SCENE REPORT
Possum’s Guide to Toronto’s Psychedelic Scene

By

Jesse Locke

·
June 21, 2021

Trends come and go, but psychedelia never seems to go out of style. Throughout the past decade, a tightly knit cluster of Toronto musicians have breathed new life into the genre and its accompanying artistic movement in an effort to bring about an altered state of consciousness.

At the heart of Toronto’s psychedelic scene is the band Possum and their creative headquarters, The Oscillitarium. Founded by sisters Sarah and Sophia Bassakyros (aka the Oscillisisters) and located in a Scarborough strip mall outside of the city’s downtown core, the storefront serves as a recording studio, rehearsal space, venue, and home. Live performances at The Oscillitarium are regularly turned into happenings, with liquid ink projects and warped VHS visuals.

“It’s always been a goal of mine to have a space like Andy Warhol’s Factory,” says Sarah Bassakyros. “That group of people came from a different era and part of society, but we share the idea of bringing artists together to mutually inspire each other. We’re not as snobby, model-y, and picturesque all the time, but hopefully we’re just as weird. We try really hard to be inclusive while pushing people’s work into strange new places.”



The Oscillitarium originally began as an artistic hub for the sisters’ father, Bill Bassakyros. Known as “The King of Kingston Road,” he began recording Greek folk songs with jangly 12-string acoustic guitars in the late ’70s. It was Bill who set up the basement jam space, decorating its walls with Pink Floyd and Jimi Hendrix posters that remain there to this day. “We’re the only people I know whose dad would come to the top of the stairs and yell ‘I can’t hear you guys! Stop drinking and play some music!,’” Sarah laughs. “He’d have National Geographic or the baseball game on mute while he listened to our band.”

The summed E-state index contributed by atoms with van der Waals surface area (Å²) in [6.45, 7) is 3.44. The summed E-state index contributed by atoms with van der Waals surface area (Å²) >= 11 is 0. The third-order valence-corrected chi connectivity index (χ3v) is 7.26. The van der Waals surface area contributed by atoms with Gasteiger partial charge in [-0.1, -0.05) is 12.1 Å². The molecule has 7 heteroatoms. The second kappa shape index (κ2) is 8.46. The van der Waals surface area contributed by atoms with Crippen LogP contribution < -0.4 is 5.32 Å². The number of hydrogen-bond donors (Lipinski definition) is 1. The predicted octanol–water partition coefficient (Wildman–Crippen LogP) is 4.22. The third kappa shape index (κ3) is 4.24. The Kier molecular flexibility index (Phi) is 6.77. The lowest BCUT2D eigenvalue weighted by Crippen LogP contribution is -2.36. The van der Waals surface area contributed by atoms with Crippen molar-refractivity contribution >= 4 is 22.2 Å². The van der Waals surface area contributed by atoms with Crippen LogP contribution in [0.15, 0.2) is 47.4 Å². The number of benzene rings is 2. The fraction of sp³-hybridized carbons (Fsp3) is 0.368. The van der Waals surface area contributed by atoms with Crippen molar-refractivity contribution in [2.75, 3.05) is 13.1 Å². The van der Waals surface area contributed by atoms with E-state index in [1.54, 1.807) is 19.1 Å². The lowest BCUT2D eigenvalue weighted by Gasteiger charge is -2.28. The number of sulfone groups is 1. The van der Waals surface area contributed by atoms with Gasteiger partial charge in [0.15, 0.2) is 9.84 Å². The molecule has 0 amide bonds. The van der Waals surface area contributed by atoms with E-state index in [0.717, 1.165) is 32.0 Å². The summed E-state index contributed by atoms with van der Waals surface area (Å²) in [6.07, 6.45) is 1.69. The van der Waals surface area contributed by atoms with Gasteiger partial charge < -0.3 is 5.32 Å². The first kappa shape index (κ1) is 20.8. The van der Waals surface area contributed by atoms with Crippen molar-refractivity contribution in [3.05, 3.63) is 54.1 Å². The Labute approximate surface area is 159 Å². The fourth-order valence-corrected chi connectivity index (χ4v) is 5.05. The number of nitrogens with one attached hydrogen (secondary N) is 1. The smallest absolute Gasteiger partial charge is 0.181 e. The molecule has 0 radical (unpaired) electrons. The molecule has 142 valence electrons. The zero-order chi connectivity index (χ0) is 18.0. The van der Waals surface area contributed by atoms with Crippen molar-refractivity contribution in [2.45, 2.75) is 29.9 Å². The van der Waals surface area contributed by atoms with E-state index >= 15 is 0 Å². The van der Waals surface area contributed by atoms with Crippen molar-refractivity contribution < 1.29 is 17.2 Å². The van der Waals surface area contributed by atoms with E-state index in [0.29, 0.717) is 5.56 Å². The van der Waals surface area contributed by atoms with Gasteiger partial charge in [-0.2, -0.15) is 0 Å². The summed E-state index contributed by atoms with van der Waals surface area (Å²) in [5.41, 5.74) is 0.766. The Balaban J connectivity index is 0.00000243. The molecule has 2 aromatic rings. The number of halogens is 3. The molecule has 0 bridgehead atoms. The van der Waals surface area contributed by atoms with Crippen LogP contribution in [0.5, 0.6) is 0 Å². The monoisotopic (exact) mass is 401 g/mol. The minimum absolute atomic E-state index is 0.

Sarah and Sophia first met Possum guitarist Tobin Hopwood while living in Kingston, Ontario a decade ago. Their prototype for The Oscillitarium was another multi-use artist space called The Warehouse, which they shared with bands including P.S. I Love You. It was here that they began experimenting with visuals as a way to augment the sensory experience for showgoers; eventually, they amassed enough recording gear to launch their own studio. Since 2014, they have also organized the Oscillitarium Music Lab, a yearly outdoor festival taking place on the beautiful location of Wolfe Island.

Possum’s sophomore album, Lunar Gardens, digs deeper than the hard-charging sound of their 2019 debut, Space Grade Assembly. While touring through that year’s spring and summer, the performances of their song “The Hills” began to expand in length until they became percussion-heavy improvised jams. To achieve this liftoff, members of the band switched instruments as they drifted into the uncharted territories of cosmic jazz. As Hopwood explains, his vision for the new album was “Alice Coltrane meets Band of Gypsys in CAN’s Inner Space Studio.”



“Live, we had always played heavier music,” Hopwood says. “You road test songs and whatever goes best live are the songs you end up sticking with for recordings. A big part of breaking free from that was switching instrumentation to leave more space. The pandemic allowed us to have some freedom, in a sense. We couldn’t road test songs any more, and always had chill jams that didn’t work on our other releases. These cosmic ideas all started happening serendipitously.”

The songs on Lunar Gardens are named for an alternate reality where listeners can imagine themselves attending interstellar events such as the “Dance of the Eclipse” or “Gala at the Universe City.” To conjure these evocative experiences, Hopwood teamed up with the Oscillisisters to design a dazzling collection of art pieces for the album’s packaging. Using dyes, plants, and Polaroid photography with no post-production enhancements, their ad hoc process mirrored the band’s approach to recording.